4 reason why NOT to buy a property in your SMSF

Buying a property in a Self Managed Super Fund (SMSF) is a smart business strategy which takes advantage of lower tax rates on income and capital gains.  However while it’s ‘smart’, it’s not always the ‘best’ for everyone.

1.            Negative Gearing

If you want to buy a property that generates positive cashflow and hold it for a while, then a SMSF may be perfect for you. But if you want to buy and renovate, or if the property is negatively geared then maybe there is a better structure for you.

One of the main attractions with having a SMSF as your investment vehicle is the low tax rate of 15% on the income of the fund, or 0% if you are over 60 years old, retired and drawing a pension from the fund.  When you are facing personal rates of 34%, 38.5 or 46.5%, then 15% is attractive.  The thought of paying only 10% on Capital Gains (or 0% if you’re that ‘over 60’ person) also looks pretty good to me.

But if the property within the SMSF is negatively geared, then the resulting loss from property rental is offset against other super fund income which only gets taxed at 15% (or 0%); effectively giving you tax deductions at 15% (or 0%).  So you could be paying personal tax at 46.5% while your property investment makes losses which are trapped within the fund.  The same property in your own hands would mean that the loss could be offset against your own income, effectively giving you a deduction at 46.5%.

2.            Renovations

The ability for a SMSF to borrow to fund the purchase on an asset is governed by rules which are quite tight.  One of those rules is that the funds borrowed cannot be used to improve the property, and only of recent times has there been a relaxation of the rules which now allows the funds to be applied to the maintenance of the property.  So if your investment strategy is to buy, renovate and sell, then the SMSF option doesn’t allow the borrowings to be applied to renovation works.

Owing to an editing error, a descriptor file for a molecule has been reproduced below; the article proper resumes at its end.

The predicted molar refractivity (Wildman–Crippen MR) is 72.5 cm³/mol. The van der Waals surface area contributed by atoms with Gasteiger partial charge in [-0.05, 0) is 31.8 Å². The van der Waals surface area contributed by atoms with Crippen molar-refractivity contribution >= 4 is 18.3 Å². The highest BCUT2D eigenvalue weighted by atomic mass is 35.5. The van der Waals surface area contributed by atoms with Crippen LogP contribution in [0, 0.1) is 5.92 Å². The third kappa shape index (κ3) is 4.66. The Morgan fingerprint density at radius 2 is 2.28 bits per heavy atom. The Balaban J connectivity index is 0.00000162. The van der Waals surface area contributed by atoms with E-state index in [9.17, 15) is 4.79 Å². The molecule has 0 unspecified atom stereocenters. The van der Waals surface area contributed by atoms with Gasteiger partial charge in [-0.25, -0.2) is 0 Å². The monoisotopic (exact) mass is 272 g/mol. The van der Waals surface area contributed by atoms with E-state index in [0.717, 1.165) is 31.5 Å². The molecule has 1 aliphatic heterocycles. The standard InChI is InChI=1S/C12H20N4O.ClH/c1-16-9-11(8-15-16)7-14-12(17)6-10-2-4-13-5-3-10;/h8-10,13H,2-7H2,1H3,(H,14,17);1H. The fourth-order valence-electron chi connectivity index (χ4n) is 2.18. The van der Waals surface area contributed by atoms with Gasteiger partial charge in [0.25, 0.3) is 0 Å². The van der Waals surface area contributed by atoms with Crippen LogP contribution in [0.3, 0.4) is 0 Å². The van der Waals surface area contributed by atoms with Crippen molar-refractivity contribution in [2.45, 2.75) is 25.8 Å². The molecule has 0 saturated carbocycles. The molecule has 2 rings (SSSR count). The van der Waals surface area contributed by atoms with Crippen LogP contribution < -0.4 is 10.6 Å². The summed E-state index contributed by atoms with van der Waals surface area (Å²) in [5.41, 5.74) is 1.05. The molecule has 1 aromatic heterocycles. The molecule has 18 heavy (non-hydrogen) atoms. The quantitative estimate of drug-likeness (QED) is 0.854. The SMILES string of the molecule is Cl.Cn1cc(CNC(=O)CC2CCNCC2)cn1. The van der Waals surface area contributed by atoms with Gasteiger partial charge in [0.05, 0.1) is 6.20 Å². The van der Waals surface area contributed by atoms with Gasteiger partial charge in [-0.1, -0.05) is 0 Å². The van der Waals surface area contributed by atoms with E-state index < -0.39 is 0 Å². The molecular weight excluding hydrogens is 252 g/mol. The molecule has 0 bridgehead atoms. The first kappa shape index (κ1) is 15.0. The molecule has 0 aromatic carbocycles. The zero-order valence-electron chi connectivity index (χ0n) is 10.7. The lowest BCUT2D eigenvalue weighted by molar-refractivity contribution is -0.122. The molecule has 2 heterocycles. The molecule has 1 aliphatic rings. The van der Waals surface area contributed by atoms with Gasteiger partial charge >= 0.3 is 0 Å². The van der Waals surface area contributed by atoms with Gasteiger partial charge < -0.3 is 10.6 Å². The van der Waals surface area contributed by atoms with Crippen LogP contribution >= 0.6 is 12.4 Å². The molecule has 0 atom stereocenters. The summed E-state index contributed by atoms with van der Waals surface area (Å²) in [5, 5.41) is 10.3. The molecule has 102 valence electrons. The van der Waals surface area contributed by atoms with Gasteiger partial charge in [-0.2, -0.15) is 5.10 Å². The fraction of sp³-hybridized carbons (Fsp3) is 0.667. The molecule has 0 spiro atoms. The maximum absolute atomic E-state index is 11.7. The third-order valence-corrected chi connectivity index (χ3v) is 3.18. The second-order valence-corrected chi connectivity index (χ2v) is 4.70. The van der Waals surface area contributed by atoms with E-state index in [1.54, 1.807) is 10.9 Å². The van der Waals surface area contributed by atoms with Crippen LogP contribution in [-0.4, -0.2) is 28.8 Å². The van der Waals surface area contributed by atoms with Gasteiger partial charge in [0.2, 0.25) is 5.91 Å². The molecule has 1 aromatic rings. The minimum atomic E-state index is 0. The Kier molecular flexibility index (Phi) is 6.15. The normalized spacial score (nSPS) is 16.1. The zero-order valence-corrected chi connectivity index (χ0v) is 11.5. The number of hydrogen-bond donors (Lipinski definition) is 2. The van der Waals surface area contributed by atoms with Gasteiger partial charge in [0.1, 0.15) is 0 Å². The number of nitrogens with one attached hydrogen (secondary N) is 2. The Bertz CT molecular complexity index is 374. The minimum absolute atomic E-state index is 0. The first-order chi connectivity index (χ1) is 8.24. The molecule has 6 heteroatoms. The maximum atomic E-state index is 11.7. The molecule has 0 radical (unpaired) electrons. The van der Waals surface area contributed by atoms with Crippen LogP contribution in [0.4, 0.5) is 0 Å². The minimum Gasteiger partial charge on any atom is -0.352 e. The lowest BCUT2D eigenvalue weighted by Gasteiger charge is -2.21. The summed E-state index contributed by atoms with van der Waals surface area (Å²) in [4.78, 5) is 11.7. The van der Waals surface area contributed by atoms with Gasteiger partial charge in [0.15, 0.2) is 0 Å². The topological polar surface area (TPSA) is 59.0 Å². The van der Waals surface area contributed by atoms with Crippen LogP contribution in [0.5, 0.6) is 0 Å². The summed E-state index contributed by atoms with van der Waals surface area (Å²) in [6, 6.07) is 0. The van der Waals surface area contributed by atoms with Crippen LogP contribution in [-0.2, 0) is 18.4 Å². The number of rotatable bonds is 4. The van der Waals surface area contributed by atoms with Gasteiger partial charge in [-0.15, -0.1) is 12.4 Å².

3.            Borrowing against Increased Equity

However, one of the biggest issues which is rarely discussed is the question of your ability to borrow against the increasing equity in your investment property to fund the next purchase.  Assuming that your cashflow will support the increased borrowings, many investors rely on the capital growth in one property to help fund the borrowings for the next property.  The ‘Limited Recourse Borrowing” rules in essence only allows the financier recourse to the single property over which they take a mortgage within the fund – no other superfund assets.  The rules are quite specific about there being one borrowing for one purchase.  Additional borrowings using that property as security are not allowed, even if you have paid down the equity on the original borrowing, you cannot re-borrow up to the value of the original loan.  Borrowing against increasing equity is crucial to some investors’ acquisition strategy and is extremely important as it supports multiple purchases over time.

4.            Lower Loan to value ratios (LVRs)

The banks also don’t make it easy.  Inside a SMSF the bank’s LVRs are often 65%, maybe 70% as a maximum.  Outside super, an investor can borrow 90% or more if all your ducks are in a row.  The “Limited Recourse” nature of the loan within the super fund presents a greater risk to financiers and, to protect themselves, they lower the LVR so they have a bit of a cushion against the failure of the property to realise the loan value in a forced sale situation.  This lower LVR results in the investor having to provide more of their own funds in order to purchase the property.

So while the low tax rate is very attractive to some investors, especially those approaching retirement, having your SMSF as your property investment vehicle is not the best option for everyone.

If you need some advice on the suitability of different ownership structures that align with your particular investment strategy, then feel free to ring Noel on 9585 7555 or email me atnoel@noelmay.com.au. I’m sure we can help.